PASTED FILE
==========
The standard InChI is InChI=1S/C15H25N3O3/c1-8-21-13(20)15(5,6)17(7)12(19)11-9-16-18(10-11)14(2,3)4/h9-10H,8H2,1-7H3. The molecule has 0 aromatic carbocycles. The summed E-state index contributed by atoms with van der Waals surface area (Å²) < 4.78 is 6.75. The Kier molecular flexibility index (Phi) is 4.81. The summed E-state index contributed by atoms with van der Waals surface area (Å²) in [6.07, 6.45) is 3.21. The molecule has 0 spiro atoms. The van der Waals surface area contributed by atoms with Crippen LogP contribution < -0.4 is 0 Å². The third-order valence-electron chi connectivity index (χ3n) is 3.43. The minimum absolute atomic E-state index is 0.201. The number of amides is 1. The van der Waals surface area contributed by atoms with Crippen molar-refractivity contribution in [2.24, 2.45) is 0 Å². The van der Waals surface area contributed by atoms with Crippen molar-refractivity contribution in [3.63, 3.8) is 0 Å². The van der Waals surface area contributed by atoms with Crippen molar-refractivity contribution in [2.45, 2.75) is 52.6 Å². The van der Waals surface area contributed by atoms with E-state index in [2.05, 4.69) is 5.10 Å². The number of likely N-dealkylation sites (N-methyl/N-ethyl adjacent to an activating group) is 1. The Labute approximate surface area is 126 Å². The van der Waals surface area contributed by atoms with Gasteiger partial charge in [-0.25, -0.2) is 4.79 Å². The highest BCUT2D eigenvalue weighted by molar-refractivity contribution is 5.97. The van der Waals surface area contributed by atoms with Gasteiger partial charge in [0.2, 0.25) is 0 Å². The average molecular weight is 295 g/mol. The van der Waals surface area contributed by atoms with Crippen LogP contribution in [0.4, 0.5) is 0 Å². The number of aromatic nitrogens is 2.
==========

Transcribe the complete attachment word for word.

The standard InChI is InChI=1S/C15H25N3O3/c1-8-21-13(20)15(5,6)17(7)12(19)11-9-16-18(10-11)14(2,3)4/h9-10H,8H2,1-7H3. The molecule has 0 aromatic carbocycles. The summed E-state index contributed by atoms with van der Waals surface area (Å²) < 4.78 is 6.75. The Kier molecular flexibility index (Phi) is 4.81. The summed E-state index contributed by atoms with van der Waals surface area (Å²) in [6.07, 6.45) is 3.21. The molecule has 0 spiro atoms. The van der Waals surface area contributed by atoms with Crippen LogP contribution < -0.4 is 0 Å². The third-order valence-electron chi connectivity index (χ3n) is 3.43. The minimum absolute atomic E-state index is 0.201. The number of amides is 1. The van der Waals surface area contributed by atoms with Crippen molar-refractivity contribution in [2.24, 2.45) is 0 Å². The van der Waals surface area contributed by atoms with Crippen molar-refractivity contribution in [3.63, 3.8) is 0 Å². The van der Waals surface area contributed by atoms with Crippen molar-refractivity contribution in [2.45, 2.75) is 52.6 Å². The van der Waals surface area contributed by atoms with E-state index in [2.05, 4.69) is 5.10 Å². The number of likely N-dealkylation sites (N-methyl/N-ethyl adjacent to an activating group) is 1. The Labute approximate surface area is 126 Å². The van der Waals surface area contributed by atoms with Gasteiger partial charge in [-0.25, -0.2) is 4.79 Å². The highest BCUT2D eigenvalue weighted by molar-refractivity contribution is 5.97. The van der Waals surface area contributed by atoms with Gasteiger partial charge in [0.2, 0.25) is 0 Å². The average molecular weight is 295 g/mol. The van der Waals surface area contributed by atoms with Crippen LogP contribution in [0.4, 0.5) is 0 Å². The number of aromatic nitrogens is 2.